In hospice work, too often I encounter euphemisms around death and dying to shield fear, anxiety and unpleasantries. These attempts to palliate a situation, at best, elude bitter truths and offer genteel connotations – “she got her angel wings today.” Unfortunately, pleasantries can be life-limiting for individuals and harmful for entire communities.

“As societies grow decadent, the language grows decadent, too. Words

are used to disguise, not to illuminate, action: you liberate a city by destroying

it. Words are to confuse, so that at election time people will solemnly vote

against their own interest.”[5]

A disguise is used by some to mask the truth called “unpleasant truths wearing diplomatic cologne.”[6] Masks are used in complicated ways, to confuse, distort and deceive. Of course, delusion may be intentional or it may be exercised at subconscious level. Let’s use the example of the word poor. Poor is not inherently a bad word. However, when poor is substituted with euphemisms, such as underprivileged and under-served, it conceals and denies in harmful ways. Jesus proclaimed, “blessed are the poor in spirit, for theirs is the kingdom of heaven.” In this scripture, poor does not denote a person to be looked down upon, but one to aspire to. There are millions of poor people in America and their voices are largely silenced.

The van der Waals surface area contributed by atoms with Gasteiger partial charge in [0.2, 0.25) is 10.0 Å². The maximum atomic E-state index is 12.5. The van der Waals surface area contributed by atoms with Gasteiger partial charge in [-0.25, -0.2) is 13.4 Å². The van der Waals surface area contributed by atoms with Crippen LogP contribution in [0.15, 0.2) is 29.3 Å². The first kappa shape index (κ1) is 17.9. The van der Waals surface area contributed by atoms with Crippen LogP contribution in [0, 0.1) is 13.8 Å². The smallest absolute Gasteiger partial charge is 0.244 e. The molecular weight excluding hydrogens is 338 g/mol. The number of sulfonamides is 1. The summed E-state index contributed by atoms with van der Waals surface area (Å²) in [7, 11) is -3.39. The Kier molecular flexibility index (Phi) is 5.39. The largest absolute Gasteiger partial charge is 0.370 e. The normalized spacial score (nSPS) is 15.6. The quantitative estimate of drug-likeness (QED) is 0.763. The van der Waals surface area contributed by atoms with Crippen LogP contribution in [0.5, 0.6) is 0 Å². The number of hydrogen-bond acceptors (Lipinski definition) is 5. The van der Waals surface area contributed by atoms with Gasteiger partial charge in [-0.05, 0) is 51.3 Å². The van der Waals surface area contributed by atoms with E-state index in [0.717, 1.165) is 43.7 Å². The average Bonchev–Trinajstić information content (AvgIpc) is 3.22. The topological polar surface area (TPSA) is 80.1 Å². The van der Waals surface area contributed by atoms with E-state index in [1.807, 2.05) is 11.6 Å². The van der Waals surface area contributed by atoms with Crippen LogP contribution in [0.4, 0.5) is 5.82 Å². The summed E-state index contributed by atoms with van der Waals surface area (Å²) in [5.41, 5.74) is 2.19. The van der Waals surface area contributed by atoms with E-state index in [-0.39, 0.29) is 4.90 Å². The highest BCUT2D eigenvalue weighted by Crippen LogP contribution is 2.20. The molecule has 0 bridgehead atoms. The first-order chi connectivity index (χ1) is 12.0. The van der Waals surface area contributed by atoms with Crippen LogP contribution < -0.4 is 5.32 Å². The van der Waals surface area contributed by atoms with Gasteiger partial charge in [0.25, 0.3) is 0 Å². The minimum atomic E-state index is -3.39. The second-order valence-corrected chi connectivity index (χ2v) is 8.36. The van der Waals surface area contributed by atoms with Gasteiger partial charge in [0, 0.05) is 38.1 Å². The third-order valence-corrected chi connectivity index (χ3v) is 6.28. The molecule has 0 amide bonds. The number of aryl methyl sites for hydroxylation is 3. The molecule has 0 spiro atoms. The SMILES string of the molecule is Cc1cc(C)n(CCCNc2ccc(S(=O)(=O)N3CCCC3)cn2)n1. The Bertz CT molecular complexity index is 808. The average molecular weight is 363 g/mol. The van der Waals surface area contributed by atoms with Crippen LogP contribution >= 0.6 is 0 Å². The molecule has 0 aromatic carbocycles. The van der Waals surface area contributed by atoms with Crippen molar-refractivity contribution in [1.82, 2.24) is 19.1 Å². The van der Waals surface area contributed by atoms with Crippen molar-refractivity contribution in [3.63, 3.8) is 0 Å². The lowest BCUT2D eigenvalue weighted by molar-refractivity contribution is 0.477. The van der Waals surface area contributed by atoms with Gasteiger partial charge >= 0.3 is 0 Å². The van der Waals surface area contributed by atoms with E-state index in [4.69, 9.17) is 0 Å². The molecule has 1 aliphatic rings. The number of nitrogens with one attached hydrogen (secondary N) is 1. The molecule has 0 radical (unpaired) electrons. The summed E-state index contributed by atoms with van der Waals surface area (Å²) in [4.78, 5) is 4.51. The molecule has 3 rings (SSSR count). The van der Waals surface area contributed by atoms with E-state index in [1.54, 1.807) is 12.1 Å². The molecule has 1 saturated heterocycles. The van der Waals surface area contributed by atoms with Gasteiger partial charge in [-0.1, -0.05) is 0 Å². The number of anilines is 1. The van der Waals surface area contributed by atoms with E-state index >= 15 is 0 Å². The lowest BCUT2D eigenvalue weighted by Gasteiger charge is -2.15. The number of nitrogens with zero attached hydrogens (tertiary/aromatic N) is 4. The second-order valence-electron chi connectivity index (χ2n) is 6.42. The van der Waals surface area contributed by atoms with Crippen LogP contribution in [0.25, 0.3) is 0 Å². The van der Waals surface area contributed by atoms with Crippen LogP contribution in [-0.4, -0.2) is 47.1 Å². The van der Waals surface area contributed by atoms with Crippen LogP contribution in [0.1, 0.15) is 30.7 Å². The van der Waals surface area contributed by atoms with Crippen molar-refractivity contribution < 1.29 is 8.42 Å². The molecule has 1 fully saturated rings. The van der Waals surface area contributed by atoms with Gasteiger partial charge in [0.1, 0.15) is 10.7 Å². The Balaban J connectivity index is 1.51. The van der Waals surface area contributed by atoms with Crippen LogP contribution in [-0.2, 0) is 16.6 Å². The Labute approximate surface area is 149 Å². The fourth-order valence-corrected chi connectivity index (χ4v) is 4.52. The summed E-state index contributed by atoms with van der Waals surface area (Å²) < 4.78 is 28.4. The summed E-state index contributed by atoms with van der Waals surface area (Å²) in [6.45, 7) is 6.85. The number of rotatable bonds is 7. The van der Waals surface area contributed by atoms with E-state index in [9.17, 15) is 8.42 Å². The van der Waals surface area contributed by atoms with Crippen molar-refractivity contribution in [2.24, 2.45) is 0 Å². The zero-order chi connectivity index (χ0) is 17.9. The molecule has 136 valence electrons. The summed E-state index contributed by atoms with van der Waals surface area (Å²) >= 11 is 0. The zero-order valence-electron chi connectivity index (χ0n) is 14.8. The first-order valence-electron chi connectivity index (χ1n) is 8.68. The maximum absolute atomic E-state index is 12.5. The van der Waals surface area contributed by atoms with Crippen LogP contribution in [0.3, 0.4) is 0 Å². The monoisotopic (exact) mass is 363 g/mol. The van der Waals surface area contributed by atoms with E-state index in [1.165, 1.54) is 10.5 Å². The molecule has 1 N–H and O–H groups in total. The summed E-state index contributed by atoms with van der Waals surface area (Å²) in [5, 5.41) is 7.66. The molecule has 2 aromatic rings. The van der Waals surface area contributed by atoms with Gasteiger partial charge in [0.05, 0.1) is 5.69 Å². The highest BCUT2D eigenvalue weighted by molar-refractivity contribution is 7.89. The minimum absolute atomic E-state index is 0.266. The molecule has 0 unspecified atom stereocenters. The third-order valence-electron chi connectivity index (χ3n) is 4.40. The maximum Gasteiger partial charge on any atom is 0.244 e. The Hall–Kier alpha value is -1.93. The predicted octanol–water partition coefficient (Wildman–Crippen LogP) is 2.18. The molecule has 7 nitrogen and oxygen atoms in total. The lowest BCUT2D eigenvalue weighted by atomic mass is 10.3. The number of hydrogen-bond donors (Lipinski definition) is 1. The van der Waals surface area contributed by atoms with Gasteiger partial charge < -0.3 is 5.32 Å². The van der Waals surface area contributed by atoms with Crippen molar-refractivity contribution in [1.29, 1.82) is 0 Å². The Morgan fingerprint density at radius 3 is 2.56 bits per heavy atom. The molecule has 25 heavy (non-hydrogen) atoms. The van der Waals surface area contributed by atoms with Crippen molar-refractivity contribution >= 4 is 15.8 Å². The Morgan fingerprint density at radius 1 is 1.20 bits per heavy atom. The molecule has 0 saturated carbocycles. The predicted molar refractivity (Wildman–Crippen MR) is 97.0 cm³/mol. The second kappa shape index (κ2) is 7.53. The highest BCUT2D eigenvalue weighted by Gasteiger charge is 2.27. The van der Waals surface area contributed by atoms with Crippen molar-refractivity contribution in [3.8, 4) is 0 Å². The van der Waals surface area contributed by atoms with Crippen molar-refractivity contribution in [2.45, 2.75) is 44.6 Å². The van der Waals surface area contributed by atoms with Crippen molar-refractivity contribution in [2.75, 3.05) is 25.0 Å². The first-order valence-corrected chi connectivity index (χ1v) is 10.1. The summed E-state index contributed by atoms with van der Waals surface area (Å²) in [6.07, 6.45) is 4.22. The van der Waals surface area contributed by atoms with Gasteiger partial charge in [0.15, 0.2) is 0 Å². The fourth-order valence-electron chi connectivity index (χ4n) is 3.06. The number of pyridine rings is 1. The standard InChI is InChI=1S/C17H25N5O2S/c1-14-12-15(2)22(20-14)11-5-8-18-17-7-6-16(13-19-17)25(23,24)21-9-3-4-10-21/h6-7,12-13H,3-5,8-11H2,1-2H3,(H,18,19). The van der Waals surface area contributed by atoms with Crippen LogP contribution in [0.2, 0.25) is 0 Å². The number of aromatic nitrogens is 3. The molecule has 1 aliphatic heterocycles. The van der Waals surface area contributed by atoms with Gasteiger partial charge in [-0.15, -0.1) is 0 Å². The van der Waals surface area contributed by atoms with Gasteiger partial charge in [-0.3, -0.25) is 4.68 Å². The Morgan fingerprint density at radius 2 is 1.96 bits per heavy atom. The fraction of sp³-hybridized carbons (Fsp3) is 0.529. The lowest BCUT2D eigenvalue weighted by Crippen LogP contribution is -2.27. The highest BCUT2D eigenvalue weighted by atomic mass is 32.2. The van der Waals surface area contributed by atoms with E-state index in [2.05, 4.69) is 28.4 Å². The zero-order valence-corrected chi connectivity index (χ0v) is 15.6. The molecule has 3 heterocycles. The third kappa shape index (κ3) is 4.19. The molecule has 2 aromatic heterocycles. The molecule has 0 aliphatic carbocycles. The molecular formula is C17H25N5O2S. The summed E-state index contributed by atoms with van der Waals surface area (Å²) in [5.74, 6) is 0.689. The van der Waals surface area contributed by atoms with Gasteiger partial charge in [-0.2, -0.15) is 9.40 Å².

Another fraudulent way euphemism is used is to spin. The spin is most notably used by politicians, bureaucrats and advertisers to present an idea, policy or product through disingenuous means. However, trickery can work both ways.

“When I am food for the worms, the vast infrastructure designed to make

sure people remain oppressed will still stand,” says Professor Miguel

De La Torre, “this hopelessness compels me to practice an ‘ethic of joder.’”[7]

The ethic De La Torre speaks of, using a Spanish term for a common Anglo-Saxon expletive, means playing the trickster. The poor have been doing it for centuries; screwing with the structure in order to survive. De La Torre offers a modern-day example:

“I have to go to the police to get a permit to have a demonstration to protest

police brutality. Then we drive to the march. We have domesticated protest.

The only option is to screw with the system in the ‘hope’ that new opportunities

will emerge.”[8]

The old adage, ‘there are two sides to every coin,’ explains the purpose of this literary device - to spin or disguise is contrived, but to shield and comfort, is rooted in genuine concern. With a better understanding of the mechanisms of euphemism, let me bring the discourse back to euphemism in relation to death and dying. Perhaps this example will prompt you to reflect critically on the embedded convictions you hold on to and consider new perspectives.